Over the past 5000 years of their existence other tribes and their religions have come and gone but the Jews remain. They have survived countless persecutions, pogroms, and the greatest mass-murder in History and still they remain true to their faith and identity. Over that time Jews have risen to the heights of power in every civilization they have lived in, wielding power in service to Ottoman sultans, defining Communism in Russia, and serving the cause of freedom and democracy in the American senate. Their success in the Arts is unparalleled. Countless writers, actors, directors and musicians hail from the ethnic group. Their importance to finance, established during the middle ages due to the prohibition of usury by the Catholic Church, gave them the control of wealth that lays at the heart of most anti-Semitic conspiracy theories. This survival and even thriving at times is historically unusual, and when you put success together with survival over 5 millennia, you have a recipe for those of weaker minds to fall for conspiracies involving favoritism or treachery.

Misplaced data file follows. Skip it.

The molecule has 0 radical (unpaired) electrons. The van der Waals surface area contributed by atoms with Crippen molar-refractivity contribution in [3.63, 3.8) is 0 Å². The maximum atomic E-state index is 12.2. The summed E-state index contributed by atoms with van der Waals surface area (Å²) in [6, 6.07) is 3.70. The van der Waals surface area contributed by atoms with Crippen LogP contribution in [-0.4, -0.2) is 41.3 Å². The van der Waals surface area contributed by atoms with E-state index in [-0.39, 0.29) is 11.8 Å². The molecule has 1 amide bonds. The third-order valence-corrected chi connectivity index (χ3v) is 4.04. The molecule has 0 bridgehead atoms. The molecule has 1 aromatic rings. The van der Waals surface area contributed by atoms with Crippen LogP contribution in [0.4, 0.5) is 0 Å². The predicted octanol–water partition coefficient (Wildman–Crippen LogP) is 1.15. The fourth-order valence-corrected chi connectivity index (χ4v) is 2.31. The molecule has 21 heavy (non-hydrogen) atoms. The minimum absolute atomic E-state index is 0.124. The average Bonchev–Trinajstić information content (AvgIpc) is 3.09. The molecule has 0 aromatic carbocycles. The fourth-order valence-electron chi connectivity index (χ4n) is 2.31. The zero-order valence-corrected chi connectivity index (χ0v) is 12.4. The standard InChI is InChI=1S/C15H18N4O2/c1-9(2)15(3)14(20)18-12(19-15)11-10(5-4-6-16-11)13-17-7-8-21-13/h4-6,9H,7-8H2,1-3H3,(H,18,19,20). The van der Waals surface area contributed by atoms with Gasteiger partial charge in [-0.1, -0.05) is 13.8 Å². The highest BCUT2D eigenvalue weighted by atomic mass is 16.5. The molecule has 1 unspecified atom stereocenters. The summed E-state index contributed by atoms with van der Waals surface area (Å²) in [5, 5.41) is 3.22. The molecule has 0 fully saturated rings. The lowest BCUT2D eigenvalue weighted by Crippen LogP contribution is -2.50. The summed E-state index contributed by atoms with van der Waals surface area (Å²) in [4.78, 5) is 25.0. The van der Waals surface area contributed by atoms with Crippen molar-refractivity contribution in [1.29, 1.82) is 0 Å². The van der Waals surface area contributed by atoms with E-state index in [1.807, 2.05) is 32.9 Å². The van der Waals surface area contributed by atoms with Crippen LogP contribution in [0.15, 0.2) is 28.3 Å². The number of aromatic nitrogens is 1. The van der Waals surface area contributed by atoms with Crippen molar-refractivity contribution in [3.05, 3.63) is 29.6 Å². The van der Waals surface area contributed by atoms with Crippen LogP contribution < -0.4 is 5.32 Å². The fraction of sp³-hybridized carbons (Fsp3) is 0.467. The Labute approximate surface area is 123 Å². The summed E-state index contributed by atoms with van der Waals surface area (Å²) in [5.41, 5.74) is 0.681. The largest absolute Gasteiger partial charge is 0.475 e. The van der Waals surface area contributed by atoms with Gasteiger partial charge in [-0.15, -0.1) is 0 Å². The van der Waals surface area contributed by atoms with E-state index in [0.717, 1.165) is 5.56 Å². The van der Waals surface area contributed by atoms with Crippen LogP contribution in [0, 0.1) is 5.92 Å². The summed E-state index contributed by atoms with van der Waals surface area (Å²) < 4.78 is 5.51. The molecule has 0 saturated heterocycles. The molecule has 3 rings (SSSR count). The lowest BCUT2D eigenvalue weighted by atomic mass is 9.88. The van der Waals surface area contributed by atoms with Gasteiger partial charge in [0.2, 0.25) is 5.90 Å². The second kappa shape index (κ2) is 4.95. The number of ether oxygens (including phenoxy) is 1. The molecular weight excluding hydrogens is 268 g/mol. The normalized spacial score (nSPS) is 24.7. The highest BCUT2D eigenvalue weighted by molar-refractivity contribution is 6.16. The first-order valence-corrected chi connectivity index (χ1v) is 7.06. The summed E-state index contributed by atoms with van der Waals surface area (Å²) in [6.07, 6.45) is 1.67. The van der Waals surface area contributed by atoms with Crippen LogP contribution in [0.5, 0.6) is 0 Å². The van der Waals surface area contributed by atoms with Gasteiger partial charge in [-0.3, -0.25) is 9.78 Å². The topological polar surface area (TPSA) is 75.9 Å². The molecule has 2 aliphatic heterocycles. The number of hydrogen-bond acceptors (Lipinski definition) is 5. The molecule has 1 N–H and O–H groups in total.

And I must emphasize that anti-Semitism is the purvey of weaker minds. It takes much effort to understand History and its complexities, and that is simply too much for many to employ. It is much easier to fall back on conspiratorial beliefs that are simplistic but with a strong history of their own. And that I think is the problem with facts: they take more effort to put together to create the Truth than to weave falsehoods into a great Lie. It is much easier to dream up a conspiracy theory that explains the loss of Malaysian Flight MH17 than it is to objectively examine the evidence. It is also a much more compelling story. But just because it’s compelling doesn’t mean it’s correct, and that apocryphal lady’s belief in turtles will not pluck the Earth from orbit around the Sun and set it upon an infinite column of reptiles just as the Jews are as guilty or innocent as any other ethnic group for the sins of this world.